Córdoba's old Jewish quarter (Juderia in Spanish) consists of a fascinating network of narrow lanes, more atmospheric and less commercialized than in Seville.
The Jews were established in Cordoba in Roman and Visigothic times. Under Arab rule after the 8th century, Jewish life and intellectualism flourished.
Hasfai Ibn Shaprut, a Jewish doctor, diplomat and scholar served under the Moorish rulers and attracted intellectuals to the court. His family's subsequent wealth and power were major factors in the wealthy and vibrant Jewish community of Cordoba at that time.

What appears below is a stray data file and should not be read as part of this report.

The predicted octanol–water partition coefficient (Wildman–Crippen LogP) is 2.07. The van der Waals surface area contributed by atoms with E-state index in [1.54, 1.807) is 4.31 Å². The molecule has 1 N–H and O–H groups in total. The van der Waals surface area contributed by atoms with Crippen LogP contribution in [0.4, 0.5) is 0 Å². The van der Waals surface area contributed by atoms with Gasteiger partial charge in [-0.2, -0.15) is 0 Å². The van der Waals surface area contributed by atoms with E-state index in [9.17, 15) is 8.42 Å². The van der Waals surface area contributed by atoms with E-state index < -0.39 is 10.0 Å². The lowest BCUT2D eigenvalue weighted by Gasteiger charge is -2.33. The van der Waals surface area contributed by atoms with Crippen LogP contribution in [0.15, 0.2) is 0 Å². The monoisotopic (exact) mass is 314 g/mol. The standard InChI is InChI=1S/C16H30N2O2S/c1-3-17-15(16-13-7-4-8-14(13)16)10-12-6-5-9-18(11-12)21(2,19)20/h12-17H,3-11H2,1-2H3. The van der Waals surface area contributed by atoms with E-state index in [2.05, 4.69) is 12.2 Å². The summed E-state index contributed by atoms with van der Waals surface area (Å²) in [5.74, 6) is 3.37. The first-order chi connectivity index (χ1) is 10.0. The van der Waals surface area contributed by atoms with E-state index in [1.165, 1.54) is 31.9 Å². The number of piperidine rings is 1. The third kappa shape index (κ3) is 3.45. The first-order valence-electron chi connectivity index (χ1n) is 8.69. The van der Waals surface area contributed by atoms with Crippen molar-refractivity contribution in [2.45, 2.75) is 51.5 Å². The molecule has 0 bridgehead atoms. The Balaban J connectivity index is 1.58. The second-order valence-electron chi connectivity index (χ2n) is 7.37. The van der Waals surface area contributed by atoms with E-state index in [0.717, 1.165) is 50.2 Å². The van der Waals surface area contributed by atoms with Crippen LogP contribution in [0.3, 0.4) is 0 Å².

Maimonides, the most famous Jewish philosopher and author of the Mishneh Torah, was born in Cordoba in 1125. A statue to his honor stands in Tiberiadus Square in the Juderia.
The entrance gate, La Puerta de Almodavar, has a statue of Seneca and forms part of the western boundary of the Juderia. The Juderia reaches as far as Calle El Rey Heredia to the northeast and the Mosque to the south.
The main attraction of the Juderia is Cordoba's ancient synagogue, on Calle de los Judios (Street of the Jews). See our Cordoba Synagogue article for more information.
Today the Juderia is also known for its jewelry and silversmith shops.
Quick Facts on Jewish Quarter
|Visitor and Contact Information|
- Personal visit (April 2007)